• Rose stem with pink aphids

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Aphids Greenfly

Aphids or greenfly are small, sap sucking insects that are commonly found on buds and new leaves and stems of roses and other plants.

Identifying

Aphids, sometimes referred to as greenfly, are small*, soft insects with pear-shaped bodies and long & thin with sharply bent legs. They can be coloured brown, black, yellow, pink or green.

Typically aphids may cause stunted shoots, distorted leaves, wilting, honeydew and sooty mould.

Aphids survive during the cooler winter months and are usually hidden within leaf/flower buds. They multiply rapidly during warmer months in spring or summer. Aphids can be usually found in clusters on young shoots, flower buds or underneath leaves.

Aphids are sap suckers. Sap is the plant´s food, nutrient and water circulation fluid. When aphids or other sap sucking insects suck sap from a plant, the plant is weakened and there is a risk of the insect infecting the plant with disease. 

Aphids feed on a variety of plants but mainly feed on soft leaves and shoots (see also root aphids). Because aphids attack the new buds, the resulting leaves and flowers may never open properly; remaining puckered and curled. Most damaging of all, aphids can transmit serious virus and fungal diseases from one plant to another. A particularly bad aphid infestation often leaves a sticky residue of leaking sap on the plant that will grow a sooty mould, an unattractive fungal growth.

*Most aphid species are 1-3 mm in size. However, there are some larger species such as the Giant Willow Aphid which has been found in many parts of New Zealand in the last decade. This aphid is up to 6 mm.

Solving

Prevention

Prevention is better than cure. Protect your roses, ornamentals and other susceptible plants with a Kiwicare systemic insecticide such as PLANThealth Rose ForceInsect Hit  or Spectrum concentrate before they become infested. Spectrum products protect from fungal disease as well as penetrating the plant and making the sap lethal to sap sucking insects. Both kill aphids rapidly without any leaf burn or marking.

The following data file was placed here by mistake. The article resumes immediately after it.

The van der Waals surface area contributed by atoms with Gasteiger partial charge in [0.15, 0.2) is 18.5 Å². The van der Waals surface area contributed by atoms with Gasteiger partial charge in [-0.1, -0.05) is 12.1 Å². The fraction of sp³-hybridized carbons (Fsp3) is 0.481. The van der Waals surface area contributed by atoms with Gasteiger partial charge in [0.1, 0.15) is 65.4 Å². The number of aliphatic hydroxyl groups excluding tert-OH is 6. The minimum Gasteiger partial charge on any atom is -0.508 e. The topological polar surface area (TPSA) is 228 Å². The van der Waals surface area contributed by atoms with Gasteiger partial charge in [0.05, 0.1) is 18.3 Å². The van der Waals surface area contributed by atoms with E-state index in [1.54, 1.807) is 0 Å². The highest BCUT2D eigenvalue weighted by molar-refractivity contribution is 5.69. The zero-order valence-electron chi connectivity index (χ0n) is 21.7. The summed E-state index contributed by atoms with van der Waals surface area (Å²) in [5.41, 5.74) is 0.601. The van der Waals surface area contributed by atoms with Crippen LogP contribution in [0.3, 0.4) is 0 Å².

To get rid of aphids follow these steps:

Infestation Control

Be on the lookout for aphids in spring. They are usually found in areas of soft plant growth.

If your plants already have an infestation you can squash them between your fingers but this might be difficult on more than a few buds. Use a Kiwicare systemic insecticide like PLANThealth Rose Force  or Insect Hit , or a contact insecticide such as Spectrum to spray the affected parts of the plants. Make sure the undersides of leaves and inside curled leaves are treated.

For a great natural and BioGro® certified alternative try Organic Insect Control   or Organic Super Spraying Oil . Organic Super Spraying Oil suffocates the aphids on contact but do not spray in the middle of the day as the sun can reflect onto the oil and burn the plant.

Ongoing Control

PLANThealth Rose ForceInsect Hit  or Spectrum concentrate can also be used to continually protect your plants from aphids once the infestation is under control.

Control Ants and the Sap Sucking Insects they 'Farm' in Trees, Shrubs and Ornamantals

Apply PLANThealth Insect Hit Granules on the the soil around the roots of affected plants. This kills and prevents ants moving up the plants, and is systemic and taken up by the roots of the plant to control the sap sucking aphids and other insects directly.

Did you know

Aphids are commonly known as greenfly but not all are green, some are yellow, red, brown or black. Aphids can be oviporous, i.e. they give birth to live young. They can reproduce without eggs and without mating. The sweet secreation aphids produce is food for ants and other insect pests. It will also leave a sticky residue on the plants that promotes growth of moulds including sooty mould.

Aphids are a large group of sap sucking insects of the superfamily Aphidoidea with other sap sucking insects including whiteflies, scale insects, root aphids, mealybugs and psyllids.

Tips

  • Where possble spray the undersides of leaves.
  • Carry out a winter spray program on trees and shrubs in dormancy to kill aphid eggs hidden in bark and buds.
     

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